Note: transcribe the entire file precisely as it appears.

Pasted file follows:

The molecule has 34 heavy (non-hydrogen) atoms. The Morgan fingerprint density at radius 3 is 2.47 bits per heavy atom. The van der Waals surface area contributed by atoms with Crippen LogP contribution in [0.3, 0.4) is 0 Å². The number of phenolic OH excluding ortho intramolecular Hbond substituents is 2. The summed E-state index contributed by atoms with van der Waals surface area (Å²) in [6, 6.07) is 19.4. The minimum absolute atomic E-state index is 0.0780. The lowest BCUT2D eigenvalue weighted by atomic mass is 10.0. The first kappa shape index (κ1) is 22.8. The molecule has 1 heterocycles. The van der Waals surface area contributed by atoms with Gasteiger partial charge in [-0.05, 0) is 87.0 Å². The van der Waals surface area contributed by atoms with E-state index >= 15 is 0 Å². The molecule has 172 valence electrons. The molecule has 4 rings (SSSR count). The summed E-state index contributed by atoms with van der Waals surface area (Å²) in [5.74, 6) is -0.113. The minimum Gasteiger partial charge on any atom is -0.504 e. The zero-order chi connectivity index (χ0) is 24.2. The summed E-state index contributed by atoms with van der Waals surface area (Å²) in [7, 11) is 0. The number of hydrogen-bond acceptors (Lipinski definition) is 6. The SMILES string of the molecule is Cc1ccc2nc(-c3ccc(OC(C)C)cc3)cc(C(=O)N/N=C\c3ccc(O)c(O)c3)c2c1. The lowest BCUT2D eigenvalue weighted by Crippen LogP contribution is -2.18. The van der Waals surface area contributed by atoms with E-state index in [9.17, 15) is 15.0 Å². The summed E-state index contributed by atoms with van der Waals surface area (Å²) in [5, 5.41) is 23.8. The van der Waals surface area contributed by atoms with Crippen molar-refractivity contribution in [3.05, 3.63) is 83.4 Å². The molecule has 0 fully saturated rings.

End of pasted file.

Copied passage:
The molecule has 34 heavy (non-hydrogen) atoms. The Morgan fingerprint density at radius 3 is 2.47 bits per heavy atom. The van der Waals surface area contributed by atoms with Crippen LogP contribution in [0.3, 0.4) is 0 Å². The number of phenolic OH excluding ortho intramolecular Hbond substituents is 2. The summed E-state index contributed by atoms with van der Waals surface area (Å²) in [6, 6.07) is 19.4. The minimum absolute atomic E-state index is 0.0780. The lowest BCUT2D eigenvalue weighted by atomic mass is 10.0. The first kappa shape index (κ1) is 22.8. The molecule has 1 heterocycles. The van der Waals surface area contributed by atoms with Gasteiger partial charge in [-0.05, 0) is 87.0 Å². The van der Waals surface area contributed by atoms with E-state index >= 15 is 0 Å². The molecule has 172 valence electrons. The molecule has 4 rings (SSSR count). The summed E-state index contributed by atoms with van der Waals surface area (Å²) in [5.74, 6) is -0.113. The minimum Gasteiger partial charge on any atom is -0.504 e. The zero-order chi connectivity index (χ0) is 24.2. The summed E-state index contributed by atoms with van der Waals surface area (Å²) in [7, 11) is 0. The number of hydrogen-bond acceptors (Lipinski definition) is 6. The SMILES string of the molecule is Cc1ccc2nc(-c3ccc(OC(C)C)cc3)cc(C(=O)N/N=C\c3ccc(O)c(O)c3)c2c1. The lowest BCUT2D eigenvalue weighted by Crippen LogP contribution is -2.18. The van der Waals surface area contributed by atoms with E-state index in [9.17, 15) is 15.0 Å². The summed E-state index contributed by atoms with van der Waals surface area (Å²) in [5, 5.41) is 23.8. The van der Waals surface area contributed by atoms with Crippen molar-refractivity contribution in [3.05, 3.63) is 83.4 Å². The molecule has 0 fully saturated rings.